Anthony J. Hitztaler was born on 15 Jan 1917 in Sheldon, WI and died on 6 Jun 1944 in Normandy, France as the result of hostile action on D-Day in WWII. His parents were Joseph Hitztaler (1889-1975) and Mary Jered (1896-1924). His father was born in Austria. Per the 1920 Census, his father was a coal miner, his mother a housewife and the family lived in Derry, PA. Per the 1940 Census, his father was a widow and he was a laborer and they lived in Dunkard, PA. Anthony completed grammar school and he was not married. He worked at Buckeye Coal Company prior to entering the Army.
Anthony registered for the draft on 16 Oct 1940 in Dilliner, OH and enlisted in the Army on 21 May 1942 at Pittsburgh, PA as a private in the infantry. His service number was 33267488. It is assumed he attended infantry basic training at Ft. Benning, GA where he most likely also qualified as a paratrooper, but this could not be confirmed. It is not known when he deployed to England. He was assigned to Headquarters Company, 507th Parachute Infantry Regiment (PIR), 82d Airborne Division. The 507th PIR was activated on 20 Jul 1942 at Fort Benning, GA. After initial training at Fort Benning, the regiment deployed to the Army air base at Alliance, NE and became part of the 1st Airborne Brigade. It is possible that Pvt Hitztaler was part of this training. The 507th PIR deployed to Northern Ireland in Dec 1943 where they were attached to the 82nd Airborne Division. In England, they trained for their eventual role in the Normandy invasion. The 507th PIR was to drop at Drop Zone T to the north of Amfreville, France, near the west bank of the Merderet River with the objective of establishing defensive positions in that area and prepare to attack westward sealing off the Cotentin Peninsula. On 29 May 1944, the soldiers were informed that the Normandy invasion was imminent and their camp was sealed off. Less than a week later, the 507th PIR was moved to 3 departure fields, one of which was Folkingham, England where they took off in C-47 aircraft to cross the English Channel. Their jumps began at 0200 6 Jun 1944 and poor visibility and bad weather caused the 507th to be dropped over a 20 mile area making it very difficult to get organized once on the ground. Some paratroopers landed in the river and drowned while others either didn’t survive the jimp or were killed by the Germans once on the ground. Pvt Hitztaler was initially reported as Missing in Action (MIA) which was later changed to “reported dead while captured” on 6 Jun 1944.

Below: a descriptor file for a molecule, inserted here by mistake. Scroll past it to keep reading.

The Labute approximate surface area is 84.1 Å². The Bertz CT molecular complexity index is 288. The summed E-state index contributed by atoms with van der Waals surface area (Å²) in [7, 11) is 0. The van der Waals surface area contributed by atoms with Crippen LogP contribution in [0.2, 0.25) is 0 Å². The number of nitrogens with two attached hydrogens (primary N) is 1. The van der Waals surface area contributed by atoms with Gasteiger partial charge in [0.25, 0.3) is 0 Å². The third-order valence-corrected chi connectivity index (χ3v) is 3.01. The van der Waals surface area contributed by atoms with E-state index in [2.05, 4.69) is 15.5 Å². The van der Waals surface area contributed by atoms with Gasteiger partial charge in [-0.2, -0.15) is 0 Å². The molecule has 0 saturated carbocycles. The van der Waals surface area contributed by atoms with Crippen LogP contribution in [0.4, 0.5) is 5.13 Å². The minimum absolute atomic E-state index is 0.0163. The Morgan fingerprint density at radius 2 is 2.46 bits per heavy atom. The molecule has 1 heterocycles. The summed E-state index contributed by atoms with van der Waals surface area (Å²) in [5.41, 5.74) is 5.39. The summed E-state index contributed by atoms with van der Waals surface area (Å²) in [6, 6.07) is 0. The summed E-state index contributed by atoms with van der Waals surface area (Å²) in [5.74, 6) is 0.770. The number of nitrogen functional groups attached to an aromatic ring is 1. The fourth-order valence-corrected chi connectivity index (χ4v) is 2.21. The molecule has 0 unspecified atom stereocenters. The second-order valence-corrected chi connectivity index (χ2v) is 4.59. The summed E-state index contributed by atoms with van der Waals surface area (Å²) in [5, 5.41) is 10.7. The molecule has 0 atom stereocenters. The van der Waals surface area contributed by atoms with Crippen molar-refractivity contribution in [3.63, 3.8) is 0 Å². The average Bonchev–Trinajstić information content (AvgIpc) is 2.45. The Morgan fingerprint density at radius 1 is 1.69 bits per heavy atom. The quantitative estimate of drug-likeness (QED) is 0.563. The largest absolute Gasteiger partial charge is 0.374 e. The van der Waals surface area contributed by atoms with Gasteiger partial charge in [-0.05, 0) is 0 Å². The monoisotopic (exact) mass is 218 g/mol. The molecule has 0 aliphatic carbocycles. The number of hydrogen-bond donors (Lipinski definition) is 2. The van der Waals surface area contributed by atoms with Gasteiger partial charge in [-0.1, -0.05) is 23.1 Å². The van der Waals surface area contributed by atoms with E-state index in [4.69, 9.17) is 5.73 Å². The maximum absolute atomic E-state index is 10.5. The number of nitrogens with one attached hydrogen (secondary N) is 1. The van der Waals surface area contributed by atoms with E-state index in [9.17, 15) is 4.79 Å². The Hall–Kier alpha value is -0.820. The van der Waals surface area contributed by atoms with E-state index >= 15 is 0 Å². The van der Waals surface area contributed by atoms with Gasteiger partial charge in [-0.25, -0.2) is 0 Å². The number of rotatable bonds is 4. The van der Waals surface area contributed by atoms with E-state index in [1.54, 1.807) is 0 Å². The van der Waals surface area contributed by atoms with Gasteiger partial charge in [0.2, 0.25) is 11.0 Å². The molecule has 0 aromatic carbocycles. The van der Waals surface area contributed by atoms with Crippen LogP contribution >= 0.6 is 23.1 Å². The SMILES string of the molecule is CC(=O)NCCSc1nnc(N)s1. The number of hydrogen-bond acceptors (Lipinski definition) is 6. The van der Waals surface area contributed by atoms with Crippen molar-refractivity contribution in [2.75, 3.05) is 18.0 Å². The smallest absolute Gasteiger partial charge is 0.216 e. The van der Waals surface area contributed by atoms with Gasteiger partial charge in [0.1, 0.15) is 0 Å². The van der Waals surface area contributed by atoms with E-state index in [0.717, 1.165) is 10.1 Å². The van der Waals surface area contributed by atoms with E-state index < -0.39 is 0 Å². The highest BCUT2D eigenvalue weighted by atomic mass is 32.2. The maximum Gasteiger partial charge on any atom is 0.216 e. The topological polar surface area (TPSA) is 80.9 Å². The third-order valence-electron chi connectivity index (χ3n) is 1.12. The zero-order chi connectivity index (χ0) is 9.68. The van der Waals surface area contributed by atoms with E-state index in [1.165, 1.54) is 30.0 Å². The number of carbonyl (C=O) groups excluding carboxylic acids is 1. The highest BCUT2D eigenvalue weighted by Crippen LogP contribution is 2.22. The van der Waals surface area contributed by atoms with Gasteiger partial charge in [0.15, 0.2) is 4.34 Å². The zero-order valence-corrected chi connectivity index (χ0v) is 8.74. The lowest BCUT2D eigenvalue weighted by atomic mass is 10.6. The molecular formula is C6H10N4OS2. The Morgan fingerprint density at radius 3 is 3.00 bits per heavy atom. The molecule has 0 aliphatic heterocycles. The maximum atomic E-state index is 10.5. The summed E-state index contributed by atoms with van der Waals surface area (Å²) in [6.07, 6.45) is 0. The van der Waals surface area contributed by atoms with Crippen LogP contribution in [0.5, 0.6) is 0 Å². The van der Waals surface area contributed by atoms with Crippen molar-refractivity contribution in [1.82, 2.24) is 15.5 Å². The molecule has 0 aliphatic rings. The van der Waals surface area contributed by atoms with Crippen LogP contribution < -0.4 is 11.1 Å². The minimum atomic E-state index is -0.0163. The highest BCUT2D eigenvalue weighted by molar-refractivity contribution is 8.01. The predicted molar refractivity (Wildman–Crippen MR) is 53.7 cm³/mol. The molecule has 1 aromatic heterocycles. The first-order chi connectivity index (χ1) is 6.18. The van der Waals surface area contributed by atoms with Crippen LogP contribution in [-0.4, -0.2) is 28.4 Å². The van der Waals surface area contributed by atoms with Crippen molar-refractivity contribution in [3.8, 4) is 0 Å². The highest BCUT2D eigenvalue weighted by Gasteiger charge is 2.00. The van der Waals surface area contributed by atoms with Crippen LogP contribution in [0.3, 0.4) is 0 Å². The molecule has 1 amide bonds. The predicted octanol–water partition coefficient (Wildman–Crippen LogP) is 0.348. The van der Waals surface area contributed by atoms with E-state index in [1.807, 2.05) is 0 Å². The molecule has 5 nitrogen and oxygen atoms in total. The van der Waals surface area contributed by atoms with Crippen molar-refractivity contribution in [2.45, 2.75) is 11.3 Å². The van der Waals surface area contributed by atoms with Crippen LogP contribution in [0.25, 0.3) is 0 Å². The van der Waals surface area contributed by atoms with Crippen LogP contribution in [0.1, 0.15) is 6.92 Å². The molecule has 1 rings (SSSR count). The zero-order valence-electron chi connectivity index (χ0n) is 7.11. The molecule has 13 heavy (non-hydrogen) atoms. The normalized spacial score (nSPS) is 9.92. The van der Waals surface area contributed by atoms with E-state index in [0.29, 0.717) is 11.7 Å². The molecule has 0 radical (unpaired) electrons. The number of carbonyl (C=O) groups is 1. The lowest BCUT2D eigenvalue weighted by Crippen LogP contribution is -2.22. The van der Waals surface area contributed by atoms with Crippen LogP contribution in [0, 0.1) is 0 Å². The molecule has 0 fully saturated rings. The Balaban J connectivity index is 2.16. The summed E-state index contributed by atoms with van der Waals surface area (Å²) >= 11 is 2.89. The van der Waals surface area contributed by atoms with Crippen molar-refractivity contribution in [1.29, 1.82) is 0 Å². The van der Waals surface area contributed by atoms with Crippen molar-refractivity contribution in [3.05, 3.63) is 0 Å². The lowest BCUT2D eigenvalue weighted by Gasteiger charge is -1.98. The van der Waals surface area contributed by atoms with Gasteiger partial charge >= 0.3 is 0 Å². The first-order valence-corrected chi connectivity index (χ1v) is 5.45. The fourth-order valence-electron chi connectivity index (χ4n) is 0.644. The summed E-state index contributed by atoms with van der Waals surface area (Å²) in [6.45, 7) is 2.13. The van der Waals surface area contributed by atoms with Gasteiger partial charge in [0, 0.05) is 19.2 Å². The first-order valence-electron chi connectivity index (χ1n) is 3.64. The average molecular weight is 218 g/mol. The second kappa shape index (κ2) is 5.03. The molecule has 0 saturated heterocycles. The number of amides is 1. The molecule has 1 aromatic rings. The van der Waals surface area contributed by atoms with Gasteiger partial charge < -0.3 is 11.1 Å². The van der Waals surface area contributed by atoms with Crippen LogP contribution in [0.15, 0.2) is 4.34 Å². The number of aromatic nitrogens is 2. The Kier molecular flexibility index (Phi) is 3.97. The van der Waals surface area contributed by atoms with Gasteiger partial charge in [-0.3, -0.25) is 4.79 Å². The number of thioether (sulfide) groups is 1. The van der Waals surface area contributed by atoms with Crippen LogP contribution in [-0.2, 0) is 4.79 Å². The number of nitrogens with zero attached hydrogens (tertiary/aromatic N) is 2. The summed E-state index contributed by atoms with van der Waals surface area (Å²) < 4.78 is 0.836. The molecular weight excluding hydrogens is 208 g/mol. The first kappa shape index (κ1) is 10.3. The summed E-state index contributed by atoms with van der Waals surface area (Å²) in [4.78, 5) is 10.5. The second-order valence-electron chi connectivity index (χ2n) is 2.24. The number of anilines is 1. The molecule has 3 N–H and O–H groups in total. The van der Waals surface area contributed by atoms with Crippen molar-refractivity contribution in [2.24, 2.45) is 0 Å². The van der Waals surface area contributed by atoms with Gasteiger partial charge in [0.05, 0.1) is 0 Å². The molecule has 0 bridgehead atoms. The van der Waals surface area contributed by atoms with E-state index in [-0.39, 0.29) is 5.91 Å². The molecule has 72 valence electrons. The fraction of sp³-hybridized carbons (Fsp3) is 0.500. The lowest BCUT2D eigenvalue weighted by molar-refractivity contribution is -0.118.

++The Massacre at Hemevez++
Pvt Hitztaler survived the jump and was able to link up with 6 other paratroopers from HQ Company. They landed in an open field near the Chateau d’ Hemevez which was a command post for a German unit. The 7 moved to a forested area to await first light. At about dawn on 6 Jun 1944, the 7 paratroopers were spotted by the Germans and got into a short fire fight with them. They were taken prisoner by the Germans and moved to the chateau. The capture was witnessed by other 507th PIR paratroopers who were also later taken prisoner themselves. At the chateau, they were interrogated for about 2 hours for intelligence. They were then taken to a wooded area where at about 0800 6 Jun 1944 four were shot in the back of the head and three bludgeoned with rifle butts. Pvt Hitztaler was one of the ones shot in the head. A French farmer, a World War 1 veteran, witnessed the 7 being marched into the woods but did not witness the execution. He later discovered the bodies and clearly recognized the execution style killings. He and a small group of men buried the bodies in the Hemevez church cemetery on the evening of 6 Jun 1944. It was about 20 days later when American soldiers reached the area from Utah Beach and learned about what happened and reported it as a war crime. An investigative team came to the site where the villagers turned over the collected dog tags and personal effects to the team. The examination of the execution site in the woods and exhumation of the bodies was filmed in great detail. The bodies were transported to and buried at Temporary Cemetery #3584, Saint Mere Eglise Cemetery #1, Carentan, France. Initially Pvt Hitztaler’s family was told he was Missing in Action. After the recovery and identification of his body, the family was informed that he was Killed in Action but they were not informed of the details of the massacre. It was not until many years later that the details were uncovered about the massacre. The others massacred were:
PFC Elsworth M. Heck PVT Andrew W. Kling
PFC Daniel B. Tillman Pvt Delmar C. McElhaney
Pvt Robert G. Watson Pvt Robert E. Werner
Pvt Hitztaler’s remains were initially buried at the village church in Hemevez, France. After exhumation, his remains were buried at Saint Mere Eglise Cemetery #1, Carentan, France. His remains were eventually buried at the Normandy American Cemetery (plot B, row 10, grave 10). Pvt Hitztaler was awarded the Prisoner of War (POW) Medal and the Purple Heart. In 2004, the village of Hemevez commemorated a memorial on the spot where the 7 paratroopers were initially buried.
Find a grave
This story is part of the Stories Behind the Stars project (see ++www.storiesbehindthestars.org++). This is a national effort of volunteers to write the stories of all 400,000+ of the US WWII fallen here on Fold3. Can you help write these stories? Related to this, there will be a smart phone app that will allow people to visit any war memorial or cemetery, scan the fallen's name and read his/her story.